Sentinel lymph node mapping and selective lymphadenectomy: the standard of care for melanoma

Curr Treat Options Oncol. 2004 Jun;5(3):185-94. doi: 10.1007/s11864-004-0010-x.


Selective sentinel lymphadenectomy (SSL) should be considered a standard of care approach for staging patients with primary invasive melanoma 1 mm or greater. It is essential that multidisciplinary teams should master the techniques of preoperative lymphoscintigraphy, intraoperative lymphatic mapping, and pathologic evaluation of the sentinel lymph nodes (SLNs). An SLN may be blue, hot, or any lymph node (LN) greater than 10% of the in-vivo count of the hottest LN. An enlarged or indurated LN should be removed because it may contain metastatic cancer cells that block blue dye or radiotracer entry. Frozen sections are not recommended. Surgeons who use isosulfan blue dye should be cognizant of treatment for a potentially fatal reaction. Prophylactic LN dissection should not be performed if a SSL can be performed as a staging procedure. A complete LN dissection is performed if the SLN is positive. It is important to follow the clinical outcome of patients undergoing SSL, thus its role can be further defined.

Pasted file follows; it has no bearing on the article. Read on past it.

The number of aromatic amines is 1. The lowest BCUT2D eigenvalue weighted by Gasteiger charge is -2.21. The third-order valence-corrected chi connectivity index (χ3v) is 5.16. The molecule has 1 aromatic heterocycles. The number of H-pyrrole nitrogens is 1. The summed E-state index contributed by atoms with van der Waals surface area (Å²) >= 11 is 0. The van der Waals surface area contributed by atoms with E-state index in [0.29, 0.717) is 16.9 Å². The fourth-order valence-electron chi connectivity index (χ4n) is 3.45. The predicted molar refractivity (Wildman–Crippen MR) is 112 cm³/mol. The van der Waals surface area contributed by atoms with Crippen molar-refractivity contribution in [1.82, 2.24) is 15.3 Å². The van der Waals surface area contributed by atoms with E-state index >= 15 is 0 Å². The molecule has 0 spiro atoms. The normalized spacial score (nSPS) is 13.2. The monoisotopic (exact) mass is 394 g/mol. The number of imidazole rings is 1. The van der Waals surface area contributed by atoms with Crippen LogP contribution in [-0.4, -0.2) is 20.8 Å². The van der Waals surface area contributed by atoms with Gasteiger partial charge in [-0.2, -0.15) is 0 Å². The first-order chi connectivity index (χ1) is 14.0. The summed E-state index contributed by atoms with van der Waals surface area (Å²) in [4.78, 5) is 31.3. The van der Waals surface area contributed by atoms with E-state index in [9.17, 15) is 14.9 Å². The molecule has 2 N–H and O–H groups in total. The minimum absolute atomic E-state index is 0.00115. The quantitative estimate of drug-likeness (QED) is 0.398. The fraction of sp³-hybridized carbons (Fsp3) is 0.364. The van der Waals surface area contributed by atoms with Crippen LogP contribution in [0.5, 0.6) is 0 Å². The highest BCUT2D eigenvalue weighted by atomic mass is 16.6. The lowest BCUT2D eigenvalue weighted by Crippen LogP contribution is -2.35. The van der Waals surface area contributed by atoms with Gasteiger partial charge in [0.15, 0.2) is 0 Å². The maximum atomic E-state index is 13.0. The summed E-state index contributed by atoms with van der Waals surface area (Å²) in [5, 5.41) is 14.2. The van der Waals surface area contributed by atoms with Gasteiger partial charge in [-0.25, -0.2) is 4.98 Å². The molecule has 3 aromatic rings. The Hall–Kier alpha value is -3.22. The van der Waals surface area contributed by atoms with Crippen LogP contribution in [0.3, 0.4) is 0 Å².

Publication types

  • Review

MeSH terms

  • Humans
  • Lymphatic Metastasis
  • Melanoma / pathology*
  • Patient Care Team
  • Practice Guidelines as Topic
  • Sentinel Lymph Node Biopsy*
  • Skin Neoplasms / pathology*